GL: Next to this Nature Restoration Law, this package, there was also a question of reducing pesticides. Some member states want to water down this ambition. How do you react?

VS: No, I wouldn’t say that member states wanted to water down [this legislation]. It’s probably that members were raising a very important point that there is a big difference. If you look at the usage of pesticides per square metre in member States. So we have really intensive use in some member states and then very low use in others. And then if you have this overarching target of 50% within the EU, so is it 50% for everyone? So from the small [users], to cut 50% can be a huge challenge and[for those] using it intensively, that might not be as of a big challenge.

GL: Given the economic difficulties and the war in Ukraine, is the Green Deal still a priority for the EU?

VS: Our energy dependence is extremely dangerous, which today Russia is openly using to try to use as a tool of chantage (blackmail) against the European countries. So the Green Deal proves that it’s not only good for our climate ambition, for saving our ecosystems, but also for our geopolitical choices, freedoms and ambitions.

GL: You were talking about chantage, some member states – Germany and Austria – are considering reopening some coal power plants. Is this something you can accept? I mean, it goes against the carbon neutrality target.

VS: That’s true. But we need to also, ensure that there is a stability in the market to our consumers. So if it’s a last resort, or necessary action, we need to consider it.  What’s most important that we so far see that is not going to have an impact to our 2030 or 2050 goals that is most important. Green Deal is not here in for a short run. Green Deal is a long haul. And of course, in that long haul, we see very unexpected things happening. You know, if you asked me two and a half years ago how this Commission mandate would look like, I would be completely wrong. First of all, we had a pandemic for almost two years. Now we have war in Europe, Russia attacked Ukraine. So, of course, it changes the dynamic and we need to also adjust. But in the long haul, our goals remains unchanged.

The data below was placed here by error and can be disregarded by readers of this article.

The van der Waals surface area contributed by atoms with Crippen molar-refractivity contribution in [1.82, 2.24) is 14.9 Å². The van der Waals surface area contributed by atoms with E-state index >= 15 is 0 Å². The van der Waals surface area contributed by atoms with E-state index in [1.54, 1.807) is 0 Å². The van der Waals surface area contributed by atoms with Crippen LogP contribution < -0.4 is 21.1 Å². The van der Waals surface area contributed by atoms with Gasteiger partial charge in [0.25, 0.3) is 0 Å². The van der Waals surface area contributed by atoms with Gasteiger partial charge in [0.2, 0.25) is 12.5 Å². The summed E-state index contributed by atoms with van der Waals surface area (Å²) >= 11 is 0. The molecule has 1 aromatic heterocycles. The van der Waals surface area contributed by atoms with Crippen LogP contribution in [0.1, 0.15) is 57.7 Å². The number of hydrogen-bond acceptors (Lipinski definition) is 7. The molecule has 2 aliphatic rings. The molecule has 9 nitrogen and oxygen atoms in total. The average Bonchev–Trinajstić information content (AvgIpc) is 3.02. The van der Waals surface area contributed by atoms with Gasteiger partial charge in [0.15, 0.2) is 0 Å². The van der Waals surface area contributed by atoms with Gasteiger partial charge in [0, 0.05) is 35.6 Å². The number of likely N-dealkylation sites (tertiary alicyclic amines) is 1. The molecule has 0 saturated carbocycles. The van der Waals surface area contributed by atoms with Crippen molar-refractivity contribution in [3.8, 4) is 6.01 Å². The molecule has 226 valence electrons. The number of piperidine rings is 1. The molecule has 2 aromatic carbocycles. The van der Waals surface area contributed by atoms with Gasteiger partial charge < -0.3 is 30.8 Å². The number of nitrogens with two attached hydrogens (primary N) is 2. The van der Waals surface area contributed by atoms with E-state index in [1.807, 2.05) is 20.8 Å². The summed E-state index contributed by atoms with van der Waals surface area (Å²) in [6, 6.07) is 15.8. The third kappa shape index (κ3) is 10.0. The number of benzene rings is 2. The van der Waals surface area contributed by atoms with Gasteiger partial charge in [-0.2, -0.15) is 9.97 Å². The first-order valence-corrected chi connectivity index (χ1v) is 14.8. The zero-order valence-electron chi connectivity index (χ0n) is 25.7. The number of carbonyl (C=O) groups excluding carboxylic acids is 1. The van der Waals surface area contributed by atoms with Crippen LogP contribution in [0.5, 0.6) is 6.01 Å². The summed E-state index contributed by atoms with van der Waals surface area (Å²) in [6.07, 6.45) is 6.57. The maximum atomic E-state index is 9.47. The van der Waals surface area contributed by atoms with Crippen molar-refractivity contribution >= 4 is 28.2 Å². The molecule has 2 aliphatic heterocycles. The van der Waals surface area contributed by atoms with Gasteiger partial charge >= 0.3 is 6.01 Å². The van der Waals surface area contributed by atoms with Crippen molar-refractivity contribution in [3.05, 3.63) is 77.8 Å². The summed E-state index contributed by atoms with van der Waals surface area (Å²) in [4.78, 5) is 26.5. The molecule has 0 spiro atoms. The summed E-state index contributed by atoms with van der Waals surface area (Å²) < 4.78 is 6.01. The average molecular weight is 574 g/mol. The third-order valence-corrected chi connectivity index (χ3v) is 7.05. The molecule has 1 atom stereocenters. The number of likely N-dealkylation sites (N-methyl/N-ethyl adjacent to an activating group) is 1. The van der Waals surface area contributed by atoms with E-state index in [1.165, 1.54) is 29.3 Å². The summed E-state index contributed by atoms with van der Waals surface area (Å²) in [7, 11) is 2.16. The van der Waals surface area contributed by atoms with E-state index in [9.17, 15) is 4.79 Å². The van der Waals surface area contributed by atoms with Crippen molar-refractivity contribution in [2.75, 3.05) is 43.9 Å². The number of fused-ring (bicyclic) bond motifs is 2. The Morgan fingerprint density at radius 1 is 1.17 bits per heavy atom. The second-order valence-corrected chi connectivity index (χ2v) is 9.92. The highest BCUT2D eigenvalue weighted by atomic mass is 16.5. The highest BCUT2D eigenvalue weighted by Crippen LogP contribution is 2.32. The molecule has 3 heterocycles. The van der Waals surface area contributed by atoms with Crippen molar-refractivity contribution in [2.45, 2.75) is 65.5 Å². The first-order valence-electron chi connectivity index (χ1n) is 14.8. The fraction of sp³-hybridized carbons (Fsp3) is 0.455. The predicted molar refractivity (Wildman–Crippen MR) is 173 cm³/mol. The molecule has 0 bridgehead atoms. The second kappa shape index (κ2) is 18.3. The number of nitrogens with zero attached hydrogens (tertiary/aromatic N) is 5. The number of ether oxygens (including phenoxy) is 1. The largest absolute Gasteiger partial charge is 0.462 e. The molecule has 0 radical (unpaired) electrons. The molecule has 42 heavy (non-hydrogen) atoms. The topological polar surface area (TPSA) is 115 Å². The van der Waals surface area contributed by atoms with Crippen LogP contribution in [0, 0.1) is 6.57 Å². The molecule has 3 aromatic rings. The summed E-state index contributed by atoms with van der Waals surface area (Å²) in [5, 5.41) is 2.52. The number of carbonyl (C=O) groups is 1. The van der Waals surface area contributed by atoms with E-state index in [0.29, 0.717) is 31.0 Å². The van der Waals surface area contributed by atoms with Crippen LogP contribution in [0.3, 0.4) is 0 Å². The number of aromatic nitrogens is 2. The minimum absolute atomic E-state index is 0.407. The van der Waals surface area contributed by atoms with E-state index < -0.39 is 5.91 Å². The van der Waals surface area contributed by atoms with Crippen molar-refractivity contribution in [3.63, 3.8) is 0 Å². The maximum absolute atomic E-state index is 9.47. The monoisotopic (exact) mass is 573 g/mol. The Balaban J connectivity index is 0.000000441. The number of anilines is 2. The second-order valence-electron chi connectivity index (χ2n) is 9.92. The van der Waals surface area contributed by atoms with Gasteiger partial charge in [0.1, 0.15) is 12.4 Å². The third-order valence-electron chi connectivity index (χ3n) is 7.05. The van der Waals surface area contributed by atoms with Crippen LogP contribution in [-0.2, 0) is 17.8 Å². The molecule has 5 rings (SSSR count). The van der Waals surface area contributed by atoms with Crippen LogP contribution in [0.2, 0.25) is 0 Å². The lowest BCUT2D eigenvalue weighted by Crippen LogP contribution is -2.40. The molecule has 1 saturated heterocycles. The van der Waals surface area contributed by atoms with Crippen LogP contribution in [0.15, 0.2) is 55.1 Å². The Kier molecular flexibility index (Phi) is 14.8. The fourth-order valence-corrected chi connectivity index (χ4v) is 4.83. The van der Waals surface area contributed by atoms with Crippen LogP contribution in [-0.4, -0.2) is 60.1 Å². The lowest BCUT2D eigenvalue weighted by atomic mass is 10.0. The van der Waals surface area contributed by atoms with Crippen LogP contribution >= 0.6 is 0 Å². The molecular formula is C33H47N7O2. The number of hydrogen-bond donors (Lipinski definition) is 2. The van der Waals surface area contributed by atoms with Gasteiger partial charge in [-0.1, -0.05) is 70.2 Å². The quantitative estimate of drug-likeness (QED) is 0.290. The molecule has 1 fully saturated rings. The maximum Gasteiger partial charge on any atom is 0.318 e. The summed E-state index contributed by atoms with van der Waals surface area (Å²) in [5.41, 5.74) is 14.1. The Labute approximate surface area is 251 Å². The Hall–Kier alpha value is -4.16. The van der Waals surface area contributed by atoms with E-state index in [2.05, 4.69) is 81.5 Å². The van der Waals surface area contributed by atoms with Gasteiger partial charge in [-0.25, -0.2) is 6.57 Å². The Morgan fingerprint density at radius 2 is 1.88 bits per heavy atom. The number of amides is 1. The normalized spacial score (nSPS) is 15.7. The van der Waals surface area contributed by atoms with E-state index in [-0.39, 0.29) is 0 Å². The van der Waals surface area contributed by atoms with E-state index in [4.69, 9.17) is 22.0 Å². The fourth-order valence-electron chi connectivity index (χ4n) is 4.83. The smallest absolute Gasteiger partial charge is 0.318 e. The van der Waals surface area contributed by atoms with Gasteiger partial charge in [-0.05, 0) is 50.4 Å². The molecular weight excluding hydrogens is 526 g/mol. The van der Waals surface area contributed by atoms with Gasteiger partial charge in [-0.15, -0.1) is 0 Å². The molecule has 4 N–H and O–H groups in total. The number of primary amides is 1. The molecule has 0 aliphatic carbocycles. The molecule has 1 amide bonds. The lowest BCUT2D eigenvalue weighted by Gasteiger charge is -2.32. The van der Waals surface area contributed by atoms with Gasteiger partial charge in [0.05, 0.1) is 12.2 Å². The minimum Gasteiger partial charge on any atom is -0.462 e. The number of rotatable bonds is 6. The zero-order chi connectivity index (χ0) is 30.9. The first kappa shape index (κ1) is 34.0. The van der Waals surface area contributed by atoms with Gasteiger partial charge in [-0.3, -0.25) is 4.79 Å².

GL:The climate transition will have a cost for the citizens and the cost of living is already rising. When will the bill go down?

VS: That’s a very good question. So clearly the costs that are increasing, are not directly linked to the European Green Deal. First of all, we saw what happened with the energy prices. So again, you know, our dependency on fossil fuels and in particular on gas was the first and most important issue of rising costs. Then on top of that. Russia, of course, attacked Ukraine. It was a huge shock to global value chains. So, of course, all these events, they’re going to have a pressure on prices in Europe. First of all, we have to ensure that we have a sufficient packages in member states to support the most vulnerable groups, socially vulnerable groups, especially when the heating season starts in member States so that the member states prepare targeted measures. The same goes for fuel prices. But at the end of the day, I think the answer is very clear. When are we going to have our energy resources completely independent from third countries that will make us less vulnerable and that will add security to the prices to consumers.